It is partly in the possibility of the dreamer of the world, that Cristina’s utopia intersects with and links to Sophia’s utopia, a woman and a poet who dedicated her life to the cause of freedom including Portuguese political activity in the post-revolutionary period, having maintained intense civic intervention on her personal matters and on matters of the State. On the other hand, in both Cristina and Sofia, we witness the revolution for the feminine cause. And if in Sophia’s case this is accomplished through words, in Cristina’s it is done in the denial of the corporeal stereotype, by not obliging its characters to follow the social significations that, by preconception, we attribute to the physical and moral qualities of men and women, as explained to us by David Le Breton, born in 1953:
The moral and physical qualities attributed to men or women are not inherent in bodily attributes but are inherent in the social significance we give them and the norms of behavior implied. Feminism through militant activity has made it possible to reflect on certain social inequalities and on the stereotypes of speeches and attitudes, on the social practices that make women, as Goffman in another way shows, beings often exposed and subordinate to men.5
Cristina Troufa makes an assertion of her thematic stemming from within, putting her body and her object of study beyond the limits of disruption. Her women, albeit always Cristina, represent the dreamers of the world, they engage in all tasks, activities and eloquences. They pervert and provoke the eye, not of the beholder, but of those who feel and become annoyed by what they see.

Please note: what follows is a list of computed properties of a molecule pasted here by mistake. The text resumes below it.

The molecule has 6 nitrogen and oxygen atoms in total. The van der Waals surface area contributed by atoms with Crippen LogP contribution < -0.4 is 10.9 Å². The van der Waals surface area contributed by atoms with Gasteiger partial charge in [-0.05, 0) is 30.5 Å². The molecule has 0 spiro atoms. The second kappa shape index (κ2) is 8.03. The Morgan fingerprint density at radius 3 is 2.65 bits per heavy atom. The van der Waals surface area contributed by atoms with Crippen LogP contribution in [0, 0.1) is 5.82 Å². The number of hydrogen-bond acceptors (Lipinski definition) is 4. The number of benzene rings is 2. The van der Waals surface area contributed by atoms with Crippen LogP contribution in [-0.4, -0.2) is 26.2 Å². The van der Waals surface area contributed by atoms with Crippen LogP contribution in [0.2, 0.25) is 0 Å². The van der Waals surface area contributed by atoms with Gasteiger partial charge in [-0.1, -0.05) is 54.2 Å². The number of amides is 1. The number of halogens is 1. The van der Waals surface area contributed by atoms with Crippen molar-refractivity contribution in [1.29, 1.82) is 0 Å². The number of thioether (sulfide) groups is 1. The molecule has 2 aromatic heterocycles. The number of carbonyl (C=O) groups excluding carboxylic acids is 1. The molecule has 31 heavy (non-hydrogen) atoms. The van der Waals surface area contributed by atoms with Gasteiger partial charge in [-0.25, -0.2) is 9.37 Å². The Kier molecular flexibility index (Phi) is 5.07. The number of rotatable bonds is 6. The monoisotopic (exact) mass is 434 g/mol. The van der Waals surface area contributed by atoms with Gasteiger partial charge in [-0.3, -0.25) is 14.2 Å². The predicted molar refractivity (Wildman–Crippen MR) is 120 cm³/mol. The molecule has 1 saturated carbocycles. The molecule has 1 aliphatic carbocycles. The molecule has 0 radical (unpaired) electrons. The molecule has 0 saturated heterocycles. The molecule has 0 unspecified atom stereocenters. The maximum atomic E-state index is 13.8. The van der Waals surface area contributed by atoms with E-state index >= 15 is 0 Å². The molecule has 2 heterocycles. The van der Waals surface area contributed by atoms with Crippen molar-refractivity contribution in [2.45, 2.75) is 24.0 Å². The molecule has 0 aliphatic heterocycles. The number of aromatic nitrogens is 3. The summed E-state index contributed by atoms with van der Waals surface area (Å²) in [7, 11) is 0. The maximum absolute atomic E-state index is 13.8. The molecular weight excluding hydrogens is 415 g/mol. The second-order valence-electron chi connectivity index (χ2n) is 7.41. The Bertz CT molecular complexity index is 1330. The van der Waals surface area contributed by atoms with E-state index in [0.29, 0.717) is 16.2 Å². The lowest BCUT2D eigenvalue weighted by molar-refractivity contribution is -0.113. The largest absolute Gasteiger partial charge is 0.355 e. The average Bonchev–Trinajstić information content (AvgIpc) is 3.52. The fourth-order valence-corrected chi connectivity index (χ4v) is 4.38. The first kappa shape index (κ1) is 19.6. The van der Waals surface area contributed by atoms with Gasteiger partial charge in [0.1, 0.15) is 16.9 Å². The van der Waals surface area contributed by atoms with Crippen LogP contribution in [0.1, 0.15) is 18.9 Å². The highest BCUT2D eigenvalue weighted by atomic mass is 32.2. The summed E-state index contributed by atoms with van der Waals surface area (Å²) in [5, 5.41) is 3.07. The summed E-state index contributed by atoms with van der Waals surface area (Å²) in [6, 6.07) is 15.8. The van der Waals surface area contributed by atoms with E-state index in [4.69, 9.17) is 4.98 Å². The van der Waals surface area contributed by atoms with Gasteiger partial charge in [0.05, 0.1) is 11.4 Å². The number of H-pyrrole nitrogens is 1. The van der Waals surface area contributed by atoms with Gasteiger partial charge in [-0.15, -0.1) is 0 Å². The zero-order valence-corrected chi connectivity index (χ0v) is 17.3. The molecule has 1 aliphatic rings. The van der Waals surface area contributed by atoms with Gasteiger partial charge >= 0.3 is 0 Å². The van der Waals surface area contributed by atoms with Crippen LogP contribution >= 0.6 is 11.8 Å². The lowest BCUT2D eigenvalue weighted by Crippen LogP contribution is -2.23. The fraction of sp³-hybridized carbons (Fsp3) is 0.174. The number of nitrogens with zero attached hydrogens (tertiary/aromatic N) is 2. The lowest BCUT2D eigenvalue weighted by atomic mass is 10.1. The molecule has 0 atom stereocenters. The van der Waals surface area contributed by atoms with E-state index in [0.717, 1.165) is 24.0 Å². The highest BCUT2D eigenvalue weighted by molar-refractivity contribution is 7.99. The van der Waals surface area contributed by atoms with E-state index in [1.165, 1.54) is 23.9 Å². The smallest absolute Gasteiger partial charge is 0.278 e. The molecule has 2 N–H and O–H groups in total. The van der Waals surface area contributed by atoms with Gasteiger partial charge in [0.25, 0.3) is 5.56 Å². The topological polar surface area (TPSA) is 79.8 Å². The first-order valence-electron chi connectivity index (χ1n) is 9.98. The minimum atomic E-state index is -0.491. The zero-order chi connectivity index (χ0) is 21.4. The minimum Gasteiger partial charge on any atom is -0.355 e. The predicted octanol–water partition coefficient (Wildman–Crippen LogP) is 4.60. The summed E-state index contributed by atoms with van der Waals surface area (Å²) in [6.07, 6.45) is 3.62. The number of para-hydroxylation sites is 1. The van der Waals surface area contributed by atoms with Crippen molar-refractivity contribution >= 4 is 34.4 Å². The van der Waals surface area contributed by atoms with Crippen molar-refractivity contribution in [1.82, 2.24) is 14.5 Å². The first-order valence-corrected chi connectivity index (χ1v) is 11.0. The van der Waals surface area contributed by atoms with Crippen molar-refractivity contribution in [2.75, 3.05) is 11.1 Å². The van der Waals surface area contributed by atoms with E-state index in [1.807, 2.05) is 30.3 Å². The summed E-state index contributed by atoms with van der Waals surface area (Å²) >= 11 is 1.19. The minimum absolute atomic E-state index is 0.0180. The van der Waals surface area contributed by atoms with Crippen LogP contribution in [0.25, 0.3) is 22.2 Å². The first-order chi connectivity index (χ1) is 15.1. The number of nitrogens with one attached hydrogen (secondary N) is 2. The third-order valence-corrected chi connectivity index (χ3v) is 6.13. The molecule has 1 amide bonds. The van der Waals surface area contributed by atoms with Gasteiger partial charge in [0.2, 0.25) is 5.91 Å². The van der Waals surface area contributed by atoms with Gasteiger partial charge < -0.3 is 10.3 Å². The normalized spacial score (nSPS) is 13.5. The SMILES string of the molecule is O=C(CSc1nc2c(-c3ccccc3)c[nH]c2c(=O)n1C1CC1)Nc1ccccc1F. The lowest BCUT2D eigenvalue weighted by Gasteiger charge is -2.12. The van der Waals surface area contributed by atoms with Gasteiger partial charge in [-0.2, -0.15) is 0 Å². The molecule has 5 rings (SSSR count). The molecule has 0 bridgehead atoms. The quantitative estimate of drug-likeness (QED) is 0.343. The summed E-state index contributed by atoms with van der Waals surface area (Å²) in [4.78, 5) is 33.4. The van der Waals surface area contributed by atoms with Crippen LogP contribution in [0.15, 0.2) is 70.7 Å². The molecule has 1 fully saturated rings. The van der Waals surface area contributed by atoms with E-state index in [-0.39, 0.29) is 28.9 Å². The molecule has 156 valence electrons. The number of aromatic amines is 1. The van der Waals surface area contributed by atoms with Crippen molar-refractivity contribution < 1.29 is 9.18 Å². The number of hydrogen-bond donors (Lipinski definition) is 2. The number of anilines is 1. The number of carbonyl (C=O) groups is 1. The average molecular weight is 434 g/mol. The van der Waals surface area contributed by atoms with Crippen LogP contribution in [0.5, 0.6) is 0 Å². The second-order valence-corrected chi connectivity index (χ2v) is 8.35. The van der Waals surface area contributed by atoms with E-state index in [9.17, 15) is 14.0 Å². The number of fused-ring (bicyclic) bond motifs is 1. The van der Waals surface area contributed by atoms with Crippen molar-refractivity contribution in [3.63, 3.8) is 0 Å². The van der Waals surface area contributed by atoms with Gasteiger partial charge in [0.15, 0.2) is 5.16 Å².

Like Sophia and Nietzsche (1844-1900), who have curiously accompanied me from the first day I fell in love with books and words, and like every poet and philosopher, Cristina Troufa loves Freedom and fights against the self-censorship that is imposed to her as a woman by society. She makes us contemplate our moment of truth, what we omit when hiding our pain, failure or loss. The international day of the woman whose memory we put to this UTOPIA, is also a challenge to the veracity of being a woman, without fear of falling and looking forward to an immediate future, though more so the urgency of the present. There are no coincidences in UTOPIA. There are only Cristina’s women attached to the eternal words of Sophia, in a gallery space made open book where each and everyone of us fits. In Utopia we want to embrace all women. We aim to do so with art and in an activist contemplation of the future. Impossible? Simply UTOPIA.
Helena Mendes Pereira
zet gallery’s chief curator
¹NIETZSCHE – Assim falava Zaratustra. Lisboa: Guimarães Editores, 2007. Page 148.
²TAVARES, Gonçalo M. – Atlas do Corpo e da Imaginação. Alfragide: Editorial Caminho, 2013. Page 343.
³Citado em BACHELARD, Gaston – A Poética do Devaneio. São Paulo: Martins Fontes, 2009. Page 165.
4 BACHELARD, Gaston – A Poética do Devaneio. São Paulo: Martins Fontes, 2009. Pages 165 and 166.
5 BRETON, David Le – A Sociologia do Corpo. Petrópolis: Editora Vozes, 2010 (4th editon). Pages 68 and 69